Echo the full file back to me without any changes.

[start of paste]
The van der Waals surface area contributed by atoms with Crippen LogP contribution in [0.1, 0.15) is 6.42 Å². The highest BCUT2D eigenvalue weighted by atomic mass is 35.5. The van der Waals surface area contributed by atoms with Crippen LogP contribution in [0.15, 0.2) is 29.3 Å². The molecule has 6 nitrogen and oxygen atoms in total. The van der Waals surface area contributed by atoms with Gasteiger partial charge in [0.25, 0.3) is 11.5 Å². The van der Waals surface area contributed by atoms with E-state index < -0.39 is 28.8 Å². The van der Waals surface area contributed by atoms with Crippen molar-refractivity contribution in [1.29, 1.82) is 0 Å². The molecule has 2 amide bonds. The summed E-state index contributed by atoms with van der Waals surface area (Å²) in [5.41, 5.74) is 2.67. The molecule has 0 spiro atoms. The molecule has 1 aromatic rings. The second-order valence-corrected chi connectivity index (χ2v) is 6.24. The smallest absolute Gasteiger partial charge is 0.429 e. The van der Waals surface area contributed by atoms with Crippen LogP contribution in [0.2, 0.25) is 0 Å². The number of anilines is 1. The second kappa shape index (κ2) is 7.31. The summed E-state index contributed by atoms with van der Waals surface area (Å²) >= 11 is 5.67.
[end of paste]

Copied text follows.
The van der Waals surface area contributed by atoms with Crippen LogP contribution in [0.1, 0.15) is 6.42 Å². The highest BCUT2D eigenvalue weighted by atomic mass is 35.5. The van der Waals surface area contributed by atoms with Crippen LogP contribution in [0.15, 0.2) is 29.3 Å². The molecule has 6 nitrogen and oxygen atoms in total. The van der Waals surface area contributed by atoms with Gasteiger partial charge in [0.25, 0.3) is 11.5 Å². The van der Waals surface area contributed by atoms with E-state index < -0.39 is 28.8 Å². The van der Waals surface area contributed by atoms with Crippen molar-refractivity contribution in [1.29, 1.82) is 0 Å². The molecule has 2 amide bonds. The summed E-state index contributed by atoms with van der Waals surface area (Å²) in [5.41, 5.74) is 2.67. The molecule has 0 spiro atoms. The molecule has 1 aromatic rings. The second-order valence-corrected chi connectivity index (χ2v) is 6.24. The smallest absolute Gasteiger partial charge is 0.429 e. The van der Waals surface area contributed by atoms with Crippen LogP contribution in [0.2, 0.25) is 0 Å². The number of anilines is 1. The second kappa shape index (κ2) is 7.31. The summed E-state index contributed by atoms with van der Waals surface area (Å²) >= 11 is 5.67.